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I'm learning C++ and currently I'm working with strings and pointers.

I'm following an exercise book and for one of the questions I've created the following:

#include <iostream>
#include <string>

using namespace std;

int main(void){
    string * firstName=nullptr;
    string * lastName=nullptr;
    string * displayName=nullptr;

    cout << "Enter your first name: " << endl;
    getline(cin,*firstName);

    cout << "Enter your last name: " << endl;
    getline(cin,*lastName);

    displayName=new string;
    *displayName= *lastName + ", " + *firstName;

    cout << "Here's the information in a single string: " << displayName;
    cin.get();
    return 0;
}

In a bid to use more of pointers I've tried to mix it together with strings and have made the solution more complex for this reason. When I run this I get a "Unhandled Exception: Access violation reading location xxxxxxxxx".

Can someone please suggest a solution to this by still using pointers and strings instead of char arrays (which I've already figured out how to do)?

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2  
You are not allocating the strings, and then you pass a null pointer the to getline() function... just change all of the string *x = nullptr;' to string x;` or allocate the strings like you do with displayName before you pass them to getline() –  Yaniro Mar 4 '12 at 12:23
1  
If you are just beginning to "learn C++", you shouldn't be going anywhere near raw pointers. They're a difficult, advanced, niche part of C++ that you shouldn't need for most "normal" programming activities. –  Kerrek SB Mar 4 '12 at 12:25
    
This video snippet was always very inspiring when I was confused about pointers ;-) –  Frank Bollack Mar 4 '12 at 12:31
2  
If the book really suggests you to use raw pointers to std::strings for simple local variables, throw it away. –  PlasmaHH Mar 4 '12 at 12:58
    
@KerrekSB: " you shouldn't be going anywhere near raw pointers" I'd recommend the opposite. Start with pointers, program in C style, and stay away from advanced concepts like strings and STL. After few months, switch to STL. "They're a difficult, advanced" They're fundamental part of C++ ("basic literacy" level), and you must learn them. Without understanding them you won't be able to do implement your own containers and won't really understand how STL works. Somebody who can't implement linked list can't be called a programmer, you know... –  SigTerm Mar 4 '12 at 14:25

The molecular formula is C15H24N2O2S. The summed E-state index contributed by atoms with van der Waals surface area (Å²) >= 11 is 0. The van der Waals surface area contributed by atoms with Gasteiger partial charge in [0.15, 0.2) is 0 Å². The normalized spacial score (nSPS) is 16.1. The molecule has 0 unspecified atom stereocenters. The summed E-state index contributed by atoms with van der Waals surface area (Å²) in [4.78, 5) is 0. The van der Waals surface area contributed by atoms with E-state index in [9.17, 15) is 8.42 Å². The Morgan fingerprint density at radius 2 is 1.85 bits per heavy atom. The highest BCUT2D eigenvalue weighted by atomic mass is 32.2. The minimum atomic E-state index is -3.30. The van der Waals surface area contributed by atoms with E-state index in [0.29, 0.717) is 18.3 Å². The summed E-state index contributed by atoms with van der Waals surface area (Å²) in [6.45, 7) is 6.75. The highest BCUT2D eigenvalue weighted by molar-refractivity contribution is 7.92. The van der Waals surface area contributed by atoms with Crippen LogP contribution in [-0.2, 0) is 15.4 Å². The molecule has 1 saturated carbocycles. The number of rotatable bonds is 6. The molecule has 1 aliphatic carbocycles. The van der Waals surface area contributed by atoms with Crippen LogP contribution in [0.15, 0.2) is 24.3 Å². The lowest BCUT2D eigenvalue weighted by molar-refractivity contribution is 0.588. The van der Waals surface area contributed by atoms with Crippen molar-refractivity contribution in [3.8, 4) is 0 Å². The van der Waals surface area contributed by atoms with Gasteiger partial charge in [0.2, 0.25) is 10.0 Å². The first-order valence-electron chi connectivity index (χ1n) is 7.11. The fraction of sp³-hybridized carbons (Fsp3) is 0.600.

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7 Answers 7

This is because you have not allocate your objects prior to using them:

string * firstName = new string();
//...
delete firstName;

It's worth adding that using pointers in this situation is, well, pointless: string objects in the standard C++ library allocate the data for the string from the heap; strings are usually not much more than a pair of pointers anyway.

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hahaha pointless :') –  Rishi 6 hours ago
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You are getting errors because you are using strings as pointers and you are not initializing them. A correct way of doing this would be:

#include <iostream>
#include <string>

using namespace std;

int main(void){
    string firstName;
    string lastName;
    string displayName;

    cout << "Enter your first name: " << endl;
    cin >> firstName;

    cout << "Enter your last name: " << endl;
    cin >> lastName;

    displayName = firstname + ' ' + lastName;


    cout << "Here's the information in a single string: " << displayName << endl;
    return 0;
}

You may actually use pointers to strings, but they are meant to be used as local object and passed around as references (or const references, if you wish).

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It would look like this:

int main()
{
    std::string* s = new std::string;
    std::getline(std::cin, *s);
    std::cout << *s;
    delete s;
}

But there is really no reason to do so, just define a normal string variable on the stack.